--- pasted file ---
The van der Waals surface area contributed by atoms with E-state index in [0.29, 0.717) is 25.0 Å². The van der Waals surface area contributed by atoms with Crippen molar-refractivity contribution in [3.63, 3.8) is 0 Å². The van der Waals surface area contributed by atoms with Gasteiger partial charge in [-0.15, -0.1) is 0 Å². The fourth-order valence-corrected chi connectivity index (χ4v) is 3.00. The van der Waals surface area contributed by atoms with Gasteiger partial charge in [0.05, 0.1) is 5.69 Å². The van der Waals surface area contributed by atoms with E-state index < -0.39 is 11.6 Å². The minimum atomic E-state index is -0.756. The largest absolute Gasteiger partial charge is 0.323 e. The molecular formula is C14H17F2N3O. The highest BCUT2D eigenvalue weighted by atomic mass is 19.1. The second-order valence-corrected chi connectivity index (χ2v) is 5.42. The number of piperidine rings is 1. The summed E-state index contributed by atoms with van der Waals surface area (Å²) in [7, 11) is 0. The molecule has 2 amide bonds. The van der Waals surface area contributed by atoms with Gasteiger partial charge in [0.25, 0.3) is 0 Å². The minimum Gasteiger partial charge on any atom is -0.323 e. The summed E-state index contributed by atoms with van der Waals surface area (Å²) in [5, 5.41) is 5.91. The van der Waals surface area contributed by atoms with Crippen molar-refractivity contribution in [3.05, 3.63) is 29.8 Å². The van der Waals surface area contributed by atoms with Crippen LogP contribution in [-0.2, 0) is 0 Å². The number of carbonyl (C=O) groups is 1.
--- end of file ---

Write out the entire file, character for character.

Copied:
The van der Waals surface area contributed by atoms with E-state index in [0.29, 0.717) is 25.0 Å². The van der Waals surface area contributed by atoms with Crippen molar-refractivity contribution in [3.63, 3.8) is 0 Å². The van der Waals surface area contributed by atoms with Gasteiger partial charge in [-0.15, -0.1) is 0 Å². The fourth-order valence-corrected chi connectivity index (χ4v) is 3.00. The van der Waals surface area contributed by atoms with Gasteiger partial charge in [0.05, 0.1) is 5.69 Å². The van der Waals surface area contributed by atoms with E-state index < -0.39 is 11.6 Å². The minimum atomic E-state index is -0.756. The largest absolute Gasteiger partial charge is 0.323 e. The molecular formula is C14H17F2N3O. The highest BCUT2D eigenvalue weighted by atomic mass is 19.1. The second-order valence-corrected chi connectivity index (χ2v) is 5.42. The number of piperidine rings is 1. The summed E-state index contributed by atoms with van der Waals surface area (Å²) in [7, 11) is 0. The molecule has 2 amide bonds. The van der Waals surface area contributed by atoms with Gasteiger partial charge in [0.25, 0.3) is 0 Å². The minimum Gasteiger partial charge on any atom is -0.323 e. The summed E-state index contributed by atoms with van der Waals surface area (Å²) in [5, 5.41) is 5.91. The van der Waals surface area contributed by atoms with Crippen molar-refractivity contribution in [3.05, 3.63) is 29.8 Å². The van der Waals surface area contributed by atoms with Crippen LogP contribution in [-0.2, 0) is 0 Å². The number of carbonyl (C=O) groups is 1.